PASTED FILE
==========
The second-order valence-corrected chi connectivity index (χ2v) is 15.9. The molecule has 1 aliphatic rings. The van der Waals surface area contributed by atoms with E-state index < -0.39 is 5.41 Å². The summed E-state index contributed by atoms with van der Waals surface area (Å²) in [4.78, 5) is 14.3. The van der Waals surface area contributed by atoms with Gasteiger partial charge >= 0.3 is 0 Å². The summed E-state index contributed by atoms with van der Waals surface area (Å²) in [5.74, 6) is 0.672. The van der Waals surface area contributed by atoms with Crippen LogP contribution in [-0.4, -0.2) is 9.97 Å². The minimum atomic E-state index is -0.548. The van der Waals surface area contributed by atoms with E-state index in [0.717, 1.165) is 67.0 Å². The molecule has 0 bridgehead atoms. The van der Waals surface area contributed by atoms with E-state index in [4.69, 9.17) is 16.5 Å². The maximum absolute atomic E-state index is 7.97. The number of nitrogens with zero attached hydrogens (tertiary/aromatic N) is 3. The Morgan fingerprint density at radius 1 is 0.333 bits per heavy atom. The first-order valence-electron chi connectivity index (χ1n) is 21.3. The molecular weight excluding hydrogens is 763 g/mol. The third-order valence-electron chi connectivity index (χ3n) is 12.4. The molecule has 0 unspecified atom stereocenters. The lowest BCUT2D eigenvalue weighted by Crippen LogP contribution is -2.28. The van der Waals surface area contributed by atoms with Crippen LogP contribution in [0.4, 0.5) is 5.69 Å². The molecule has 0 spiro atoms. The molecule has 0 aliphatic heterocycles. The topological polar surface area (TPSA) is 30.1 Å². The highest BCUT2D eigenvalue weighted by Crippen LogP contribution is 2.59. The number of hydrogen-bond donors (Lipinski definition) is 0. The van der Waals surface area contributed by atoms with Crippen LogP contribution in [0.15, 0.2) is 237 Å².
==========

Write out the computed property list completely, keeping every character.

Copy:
The second-order valence-corrected chi connectivity index (χ2v) is 15.9. The molecule has 1 aliphatic rings. The van der Waals surface area contributed by atoms with E-state index < -0.39 is 5.41 Å². The summed E-state index contributed by atoms with van der Waals surface area (Å²) in [4.78, 5) is 14.3. The van der Waals surface area contributed by atoms with Gasteiger partial charge >= 0.3 is 0 Å². The summed E-state index contributed by atoms with van der Waals surface area (Å²) in [5.74, 6) is 0.672. The van der Waals surface area contributed by atoms with Crippen LogP contribution in [-0.4, -0.2) is 9.97 Å². The minimum atomic E-state index is -0.548. The van der Waals surface area contributed by atoms with E-state index in [0.717, 1.165) is 67.0 Å². The molecule has 0 bridgehead atoms. The van der Waals surface area contributed by atoms with E-state index in [4.69, 9.17) is 16.5 Å². The maximum absolute atomic E-state index is 7.97. The number of nitrogens with zero attached hydrogens (tertiary/aromatic N) is 3. The Morgan fingerprint density at radius 1 is 0.333 bits per heavy atom. The first-order valence-electron chi connectivity index (χ1n) is 21.3. The molecular weight excluding hydrogens is 763 g/mol. The third-order valence-electron chi connectivity index (χ3n) is 12.4. The molecule has 0 unspecified atom stereocenters. The lowest BCUT2D eigenvalue weighted by Crippen LogP contribution is -2.28. The van der Waals surface area contributed by atoms with Crippen LogP contribution in [0.4, 0.5) is 5.69 Å². The molecule has 0 spiro atoms. The molecule has 0 aliphatic heterocycles. The topological polar surface area (TPSA) is 30.1 Å². The highest BCUT2D eigenvalue weighted by Crippen LogP contribution is 2.59. The number of hydrogen-bond donors (Lipinski definition) is 0. The van der Waals surface area contributed by atoms with Crippen LogP contribution in [0.15, 0.2) is 237 Å².